Scientists are testing mRNA vaccines to protect cows and humans against bird flu

The outbreak of bird flu in US dairy cows is leading to the development of new next-generation mRNA vaccines – similar to COVID-19 vaccines – that are being tested in both animals and humans.

Next month, the U.S. Department of Agriculture will begin testing a vaccine developed by researchers at the University of Pennsylvania by giving it to calves. The idea: If vaccinating cows protects dairy workers, it could mean the virus is less likely to jump to humans and mutate in ways that could fuel human-to-human spread.

In the meantime. The U.S. Department of Health and Human Services has been talking to manufacturers about possible mRNA flu vaccines for humans that could, if necessary, supplement the millions of doses of bird flu vaccines already in government hands.

“If a pandemic breaks out, there will be a huge demand for vaccines,” said Richard Webby, a flu researcher at St. Jude Children’s Research Hospital in Memphis. “The more different platforms (vaccine production) can respond to that, the better.”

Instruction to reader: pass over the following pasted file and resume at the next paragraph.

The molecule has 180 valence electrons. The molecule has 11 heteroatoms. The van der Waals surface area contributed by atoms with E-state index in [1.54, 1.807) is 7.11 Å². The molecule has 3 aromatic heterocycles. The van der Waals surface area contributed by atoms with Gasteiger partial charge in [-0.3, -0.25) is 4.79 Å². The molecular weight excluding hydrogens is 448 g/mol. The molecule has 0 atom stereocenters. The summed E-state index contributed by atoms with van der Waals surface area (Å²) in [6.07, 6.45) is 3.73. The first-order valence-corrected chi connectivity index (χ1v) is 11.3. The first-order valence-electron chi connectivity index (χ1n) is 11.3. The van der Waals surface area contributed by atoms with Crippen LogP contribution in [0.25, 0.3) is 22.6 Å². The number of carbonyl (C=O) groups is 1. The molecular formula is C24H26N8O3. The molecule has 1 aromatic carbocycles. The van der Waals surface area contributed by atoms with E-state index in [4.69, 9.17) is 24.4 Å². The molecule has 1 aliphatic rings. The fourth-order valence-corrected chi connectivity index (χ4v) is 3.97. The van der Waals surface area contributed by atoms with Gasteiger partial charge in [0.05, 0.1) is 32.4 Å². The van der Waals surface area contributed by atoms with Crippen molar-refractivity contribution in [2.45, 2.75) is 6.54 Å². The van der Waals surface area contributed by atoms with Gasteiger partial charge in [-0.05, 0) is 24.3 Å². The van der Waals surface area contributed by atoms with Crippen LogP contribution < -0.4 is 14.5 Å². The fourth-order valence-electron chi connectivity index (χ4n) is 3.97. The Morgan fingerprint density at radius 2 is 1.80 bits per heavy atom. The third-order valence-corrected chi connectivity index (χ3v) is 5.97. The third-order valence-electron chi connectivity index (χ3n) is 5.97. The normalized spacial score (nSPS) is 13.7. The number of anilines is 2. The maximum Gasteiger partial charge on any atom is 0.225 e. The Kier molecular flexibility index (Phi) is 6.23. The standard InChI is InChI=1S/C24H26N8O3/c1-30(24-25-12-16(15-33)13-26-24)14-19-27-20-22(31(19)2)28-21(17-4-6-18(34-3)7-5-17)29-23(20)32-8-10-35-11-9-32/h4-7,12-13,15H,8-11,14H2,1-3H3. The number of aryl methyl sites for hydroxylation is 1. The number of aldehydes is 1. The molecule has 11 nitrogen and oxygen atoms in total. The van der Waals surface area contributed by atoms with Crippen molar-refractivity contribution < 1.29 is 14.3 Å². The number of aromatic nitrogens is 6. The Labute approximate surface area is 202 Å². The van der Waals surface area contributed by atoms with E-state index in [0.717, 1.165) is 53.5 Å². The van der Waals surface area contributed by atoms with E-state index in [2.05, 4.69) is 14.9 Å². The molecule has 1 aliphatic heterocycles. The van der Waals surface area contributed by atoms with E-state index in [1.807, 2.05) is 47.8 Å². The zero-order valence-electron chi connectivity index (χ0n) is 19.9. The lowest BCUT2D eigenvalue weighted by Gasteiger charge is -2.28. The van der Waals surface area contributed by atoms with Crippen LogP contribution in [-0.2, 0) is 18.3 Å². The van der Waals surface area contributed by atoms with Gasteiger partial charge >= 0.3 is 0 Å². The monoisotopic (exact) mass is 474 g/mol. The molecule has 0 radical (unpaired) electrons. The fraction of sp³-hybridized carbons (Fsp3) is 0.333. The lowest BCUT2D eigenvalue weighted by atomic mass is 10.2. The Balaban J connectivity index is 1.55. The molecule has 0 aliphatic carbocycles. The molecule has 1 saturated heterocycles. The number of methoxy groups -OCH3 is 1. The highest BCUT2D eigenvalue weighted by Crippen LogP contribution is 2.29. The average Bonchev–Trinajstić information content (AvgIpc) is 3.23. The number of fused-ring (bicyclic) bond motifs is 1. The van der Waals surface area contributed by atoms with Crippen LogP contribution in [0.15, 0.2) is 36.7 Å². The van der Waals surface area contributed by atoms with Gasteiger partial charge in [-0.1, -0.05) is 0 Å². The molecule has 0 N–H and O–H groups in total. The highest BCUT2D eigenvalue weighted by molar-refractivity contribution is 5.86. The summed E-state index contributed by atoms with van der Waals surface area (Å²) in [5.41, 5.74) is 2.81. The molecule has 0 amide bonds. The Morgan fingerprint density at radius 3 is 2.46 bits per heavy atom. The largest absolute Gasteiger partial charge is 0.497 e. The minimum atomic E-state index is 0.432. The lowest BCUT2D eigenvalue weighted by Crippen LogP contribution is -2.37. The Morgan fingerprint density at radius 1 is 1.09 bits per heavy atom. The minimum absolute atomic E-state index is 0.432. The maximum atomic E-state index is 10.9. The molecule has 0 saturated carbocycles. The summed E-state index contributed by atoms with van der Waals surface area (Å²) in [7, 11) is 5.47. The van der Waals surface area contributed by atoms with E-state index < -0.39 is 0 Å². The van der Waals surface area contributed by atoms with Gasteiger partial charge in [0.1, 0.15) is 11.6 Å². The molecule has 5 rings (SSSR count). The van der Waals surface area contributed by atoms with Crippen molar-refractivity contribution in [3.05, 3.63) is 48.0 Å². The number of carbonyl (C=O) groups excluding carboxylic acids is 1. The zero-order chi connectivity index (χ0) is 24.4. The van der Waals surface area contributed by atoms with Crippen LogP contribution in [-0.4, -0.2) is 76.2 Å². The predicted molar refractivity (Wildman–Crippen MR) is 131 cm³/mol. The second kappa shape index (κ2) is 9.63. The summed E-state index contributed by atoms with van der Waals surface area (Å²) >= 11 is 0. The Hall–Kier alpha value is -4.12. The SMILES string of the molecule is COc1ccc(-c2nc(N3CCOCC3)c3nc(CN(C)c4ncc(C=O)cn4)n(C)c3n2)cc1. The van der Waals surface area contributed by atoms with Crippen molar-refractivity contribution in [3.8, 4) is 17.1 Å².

The bird flu virus has been spreading among more and more animal species in many countries since 2020. It was discovered in US dairy herds in March, although researchers believe it may have been occurring in cows since December. This week, the USDA announced that it had been found in alpacas for the first time.

At least three people – all workers on farms with infected cows – have been diagnosed with bird flu, although the illnesses were considered mild.

But earlier versions of the same H5N1 flu virus are very deadly to people in other parts of the world. Officials are taking steps to be prepared if the virus mutates in a way that makes it deadlier or spreads more easily from person to person.

Traditionally, most flu vaccines are made through an egg-based manufacturing process that has been used for more than 70 years. It involves injecting a candidate virus into fertilized chicken eggs, which are incubated for several days to allow the viruses to grow. Fluid is harvested from the eggs and used as a basis for vaccines, where the killed or weakened virus stimulates the body’s immune system.